Because the old-fashioned stretching isn't something most people like, have time for, or find effective, many athletes watch -- at first perhaps with pride and then with remorse -- as their bodies get tighter and tighter. They enviously recall their pretraining days when they could still touch their toes. In the mornings they crawl from bed to a hot shower to their training clothes, perhaps downing an aspirin or two on the way. They prowl the streets in search of chiropractors, physical therapists, and orthopedists. They will only stop training when threatened with paralysis, permanent disability, divorce, or murder. And sometimes not even then!

And although chronic injury in most cases (see the Appendix) comes on slowly as the body goes further and further out of alignment, the day eventually comes when the imbalance breaks through as debilitating pain. And this is the point where we absolutely have to do something about the imbalance or face stopping our training. If we were paying closer attention, we might have been able to notice the slow, incremental decrease in our range of motion and agility that has come about from training. But generally we aren't paying attention, or if we are, we're looking the other way. We're focused on our training. We like being fit. We want to stay fit. Being fit makes us feel good. It's worth the little inconveniences, like getting tight! But all of a sudden, there it is: a very noticeable pain and (gasp!) an injury! Ah yes. Injury is a very effective means used by the body to get your attention.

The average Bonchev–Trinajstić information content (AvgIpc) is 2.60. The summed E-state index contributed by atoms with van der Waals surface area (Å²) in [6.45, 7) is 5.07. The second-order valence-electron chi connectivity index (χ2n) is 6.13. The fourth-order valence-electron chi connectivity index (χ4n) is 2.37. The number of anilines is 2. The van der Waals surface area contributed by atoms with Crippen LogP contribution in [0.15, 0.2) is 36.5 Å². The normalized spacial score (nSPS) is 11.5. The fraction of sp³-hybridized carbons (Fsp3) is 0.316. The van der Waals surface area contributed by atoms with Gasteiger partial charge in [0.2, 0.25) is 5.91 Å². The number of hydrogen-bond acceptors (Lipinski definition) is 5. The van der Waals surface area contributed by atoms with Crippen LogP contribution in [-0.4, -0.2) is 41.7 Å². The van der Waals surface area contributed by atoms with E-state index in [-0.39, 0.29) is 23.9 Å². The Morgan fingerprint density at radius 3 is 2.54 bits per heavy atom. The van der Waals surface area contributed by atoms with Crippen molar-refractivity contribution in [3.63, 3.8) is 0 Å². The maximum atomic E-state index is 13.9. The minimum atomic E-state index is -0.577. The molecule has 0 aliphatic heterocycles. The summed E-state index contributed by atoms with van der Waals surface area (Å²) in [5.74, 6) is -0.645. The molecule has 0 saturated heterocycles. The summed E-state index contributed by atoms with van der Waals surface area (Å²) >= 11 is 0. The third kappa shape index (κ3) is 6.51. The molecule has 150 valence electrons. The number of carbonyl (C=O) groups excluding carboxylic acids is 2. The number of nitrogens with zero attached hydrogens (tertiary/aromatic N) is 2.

Copyright © 1995 by Beryl Bender Birch

Excerpted from

Power Yoga: The Total Strength and Flexibility Workout
by Beryl Bender Birch